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that it only added the confirmation of reason to that which was before but natural inclination. I saw plainly all the paint of that kind of life, the nearer I came to it; and that beauty, which I did not fall in love with, when, for aught I knew, it was real, was not like to bewitch or entice me, when I saw that it was adulterate. I met with several great persons, whom I liked very well; but could not perceive that any part of their greatness was to be liked or desired, no more than I would be glad or content to be in a storm, though I saw many ships which rid safely and bravely in it: a storm would not agree with my stomach, if it did with my courage. Though I was in a crowd of as good company as could be found any-where; though I was in business of great and honourable trust; though I ate at the best table, and enjoyed the best conveniencies for present subsistence that ought to be desired by a man of my condition in banishment and publick distresses ; yet I could not abstain from renewing my old school-boy's wish, in a copy of verses to the same effect:

Well then*; I now do plainly see

This busy world and I shall ne'er agree, &c.

And I never then proposed to myself any other

• We have these verses, under the name of The Wisht In

The Mistress, vol. viii. p. 29.

advantage from his majesty's happy restoration, but the getting into some moderately convenient retreat in the country; which I thought in that case I might easily have compassed, as well as some others, with no greater probabilities or pretences, have arrived to extraordinary fortunes: but I had before written a shrewd prophecy against myself; and I think Apollo inspired me in the truth,'though not in the elegance of it:

"Thou neither great at court, nor in the war,

"Nor at th' exchange, shall be, nor at the wrangling

"bar. "Content thyself with the small barren praise,

"Which neglected verse does raise." She spake; and all my years to come

Took their unlucky doom.
Their several ways of life let others chuse,
Their several pleasures let them use;
But I was born for Love, and for a Muse.

With Fate what boots it to contend?
Such I began, such am, and so must end.

The star, that did my being frame,

Was but a lambent flame,

And some small light it did dispense,

But neither heat nor influence. No matter, Cowley; let proud Fortune see, That thou canst her despise, no less than she does thee.

VOL. III. Y

Let all her gifts the portion be Of folly, lust, and flattery, Fraud, extortion, calumny, Murder, infidelity, Rebellion, and hypocrisy. Do thou not grieve nor blush to be, As all th' inspired tuneful men, And all thy great forefathers, were, from Homer down to Ben.

However, by the failing of the forces which I had expected, I did not quit the design which I had resolved on; I cast myself into it a corps perdu, without making capitulations, or taking counsel of fortune. But God laughs at a man, who says to his soul, " Take thy ease:" I met presently not only with many little incumbrances and impediments, but with so much sickness (a new misfortune to me) as would have spoiled the happiness of an emperor as well as mine: yet I do neither repent, nor alter my course. "Non ego perfidum dixi sacramentum:" nothing shall separate me from a mistress which I have loved so long, and have now at last married; though she neither has brought me a rich portion, nor lived yet so quietly with me as I hoped from her:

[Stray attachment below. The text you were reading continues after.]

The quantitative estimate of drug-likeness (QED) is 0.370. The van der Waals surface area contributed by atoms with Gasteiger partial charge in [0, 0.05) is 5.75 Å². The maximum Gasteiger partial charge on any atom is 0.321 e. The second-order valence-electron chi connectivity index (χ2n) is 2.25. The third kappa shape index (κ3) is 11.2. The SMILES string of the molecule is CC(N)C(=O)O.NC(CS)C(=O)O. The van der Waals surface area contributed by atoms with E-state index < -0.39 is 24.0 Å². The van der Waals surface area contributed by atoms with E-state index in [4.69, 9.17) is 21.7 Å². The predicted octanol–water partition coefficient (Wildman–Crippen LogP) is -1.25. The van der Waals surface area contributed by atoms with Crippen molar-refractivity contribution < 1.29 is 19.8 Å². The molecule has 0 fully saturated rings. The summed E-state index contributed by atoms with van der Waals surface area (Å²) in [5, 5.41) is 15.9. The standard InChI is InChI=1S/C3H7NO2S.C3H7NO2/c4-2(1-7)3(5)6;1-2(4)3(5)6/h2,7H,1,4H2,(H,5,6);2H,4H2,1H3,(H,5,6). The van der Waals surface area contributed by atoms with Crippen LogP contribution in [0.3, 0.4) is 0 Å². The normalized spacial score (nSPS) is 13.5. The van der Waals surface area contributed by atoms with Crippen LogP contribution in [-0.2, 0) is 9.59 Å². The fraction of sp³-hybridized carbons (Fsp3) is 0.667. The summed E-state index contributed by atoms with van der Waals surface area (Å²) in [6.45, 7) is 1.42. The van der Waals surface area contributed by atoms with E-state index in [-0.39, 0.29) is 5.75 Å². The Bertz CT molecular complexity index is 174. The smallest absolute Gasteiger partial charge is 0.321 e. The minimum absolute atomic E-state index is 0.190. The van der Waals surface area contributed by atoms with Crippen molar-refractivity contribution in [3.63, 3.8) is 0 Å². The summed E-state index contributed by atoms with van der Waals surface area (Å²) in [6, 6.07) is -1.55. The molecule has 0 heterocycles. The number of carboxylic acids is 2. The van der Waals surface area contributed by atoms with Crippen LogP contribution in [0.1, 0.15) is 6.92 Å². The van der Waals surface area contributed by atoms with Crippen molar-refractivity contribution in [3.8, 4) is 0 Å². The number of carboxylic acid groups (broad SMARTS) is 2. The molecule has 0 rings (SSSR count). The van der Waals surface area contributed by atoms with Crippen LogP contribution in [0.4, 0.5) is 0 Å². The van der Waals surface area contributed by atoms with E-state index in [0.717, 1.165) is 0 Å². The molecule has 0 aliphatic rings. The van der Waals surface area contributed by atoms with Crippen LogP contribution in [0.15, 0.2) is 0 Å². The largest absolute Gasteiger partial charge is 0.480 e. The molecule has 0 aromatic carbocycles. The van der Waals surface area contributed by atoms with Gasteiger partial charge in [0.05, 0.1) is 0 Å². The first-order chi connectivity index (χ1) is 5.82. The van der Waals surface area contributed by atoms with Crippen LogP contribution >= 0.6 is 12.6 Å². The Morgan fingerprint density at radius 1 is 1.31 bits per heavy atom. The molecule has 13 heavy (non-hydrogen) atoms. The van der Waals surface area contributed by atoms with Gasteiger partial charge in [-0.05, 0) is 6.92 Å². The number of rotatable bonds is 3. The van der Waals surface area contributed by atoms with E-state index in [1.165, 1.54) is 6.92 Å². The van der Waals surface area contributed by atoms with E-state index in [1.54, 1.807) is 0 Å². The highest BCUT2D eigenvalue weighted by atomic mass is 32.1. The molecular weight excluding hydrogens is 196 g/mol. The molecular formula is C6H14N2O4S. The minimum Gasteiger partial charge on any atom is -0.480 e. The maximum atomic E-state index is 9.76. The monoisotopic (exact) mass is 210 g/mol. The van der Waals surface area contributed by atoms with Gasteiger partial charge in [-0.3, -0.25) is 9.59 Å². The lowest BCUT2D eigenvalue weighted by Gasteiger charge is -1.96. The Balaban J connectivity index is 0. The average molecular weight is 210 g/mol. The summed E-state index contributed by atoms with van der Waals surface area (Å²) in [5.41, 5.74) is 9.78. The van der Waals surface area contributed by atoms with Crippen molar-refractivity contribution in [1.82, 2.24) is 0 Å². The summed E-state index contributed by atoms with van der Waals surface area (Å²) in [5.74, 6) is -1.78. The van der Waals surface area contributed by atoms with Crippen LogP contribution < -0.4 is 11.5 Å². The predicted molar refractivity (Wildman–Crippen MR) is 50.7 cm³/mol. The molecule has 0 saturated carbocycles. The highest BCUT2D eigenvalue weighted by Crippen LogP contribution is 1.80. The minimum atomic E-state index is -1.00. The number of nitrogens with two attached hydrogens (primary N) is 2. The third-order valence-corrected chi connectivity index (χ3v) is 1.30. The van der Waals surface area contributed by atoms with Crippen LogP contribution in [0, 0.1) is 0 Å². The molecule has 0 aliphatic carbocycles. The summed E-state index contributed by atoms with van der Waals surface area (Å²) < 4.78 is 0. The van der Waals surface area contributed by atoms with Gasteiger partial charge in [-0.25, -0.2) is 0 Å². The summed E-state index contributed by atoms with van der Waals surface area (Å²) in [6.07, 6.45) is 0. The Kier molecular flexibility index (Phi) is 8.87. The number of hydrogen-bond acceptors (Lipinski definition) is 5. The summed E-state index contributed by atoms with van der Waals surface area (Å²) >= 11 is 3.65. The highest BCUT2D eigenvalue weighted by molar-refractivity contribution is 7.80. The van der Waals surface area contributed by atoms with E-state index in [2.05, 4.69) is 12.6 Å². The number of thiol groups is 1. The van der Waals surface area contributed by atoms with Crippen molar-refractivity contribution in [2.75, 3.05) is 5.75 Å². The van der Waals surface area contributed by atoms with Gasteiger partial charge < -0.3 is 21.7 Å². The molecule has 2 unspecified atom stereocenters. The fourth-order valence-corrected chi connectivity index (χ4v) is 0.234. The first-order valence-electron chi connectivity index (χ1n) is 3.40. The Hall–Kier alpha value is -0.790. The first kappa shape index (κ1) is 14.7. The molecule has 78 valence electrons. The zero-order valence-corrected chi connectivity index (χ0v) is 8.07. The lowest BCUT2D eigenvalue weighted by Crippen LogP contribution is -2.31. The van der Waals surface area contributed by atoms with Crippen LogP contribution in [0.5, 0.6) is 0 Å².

— " Nee vos, dulcissima mundi "Nomina, vos Musae, Libertas, Otia, Libri, "Hortique Sylvasque, anima remanente,relinquam."

Nor by me e'er shall you,
You, of all names the sweetest and the best,
You, Muses, books, and liberty, and rest;
You, gardens, fields, and woods, forsaken be,
As long as life itself forsakes not me.

But this is a very pretty ejaculation.—Because I have concluded all the other chapters with a copy of verses, I will maintain the humour to the last.

MARTIAL. LIB. X. EPIGR. XLVII.

"Vitam qucefadunt beatiorem," Sfc.

SINCE, dearest friend, 't is your desire to see A true receipt of happiness from me; These are the chief ingredients, if not all: Take an estate neither too great or small, Which quantum sufficit the doctors call: Let this estate from parents' care descend; The getting it too much of life does spend: Take such a ground, whose gratitude may be A fair encouragement for industry. Let constant fires the winter's fury tame; And let thy kitchen's be a vestal flame. Thee to the town let never suit at law, And rarely, very rarely, business, draw. Thy active mind in equal temper keep, In undisturbed peace, yet not in sleep.

Let exercise a vigorous health maintain,

Without which all the composition's vain.

In the same weight prudence and innocence take,

Ana of each does the just mixture make.

But a few friendships wear, and let them be

By nature and by fortune fit for thee.

Instead of art and luxury in food,

Let mirth and freedom make thy table good.

If any cares into thy day-time creep,

At night, without wine's opium, let them sleep.

Let rest, which nature does to darkness wed,

And not lust, recommend to thee thy bed.

Be satisfied and plcas'd with what thou art,

Act cheerfully and well th' allotted part;

Enjoy the present hour, be thankful for the past,

And neither fear, nor wish, th' approaches of the last.

MARTIAL. LIB. X. EPIGR. XCVI.

"Scepe loquar tiimwn gentes," SfC.

ME, who have liv'd so long among the great,
You wonder to hear talk of a retreat;
And a retreat so distant, as may show
No thoughts of a return, when once I go.
Give me a country, how remote soe'er,
Where happiness a moderate rate does bear,
Where poverty itself in plenty flows,
And ail the solid use of riches knows.

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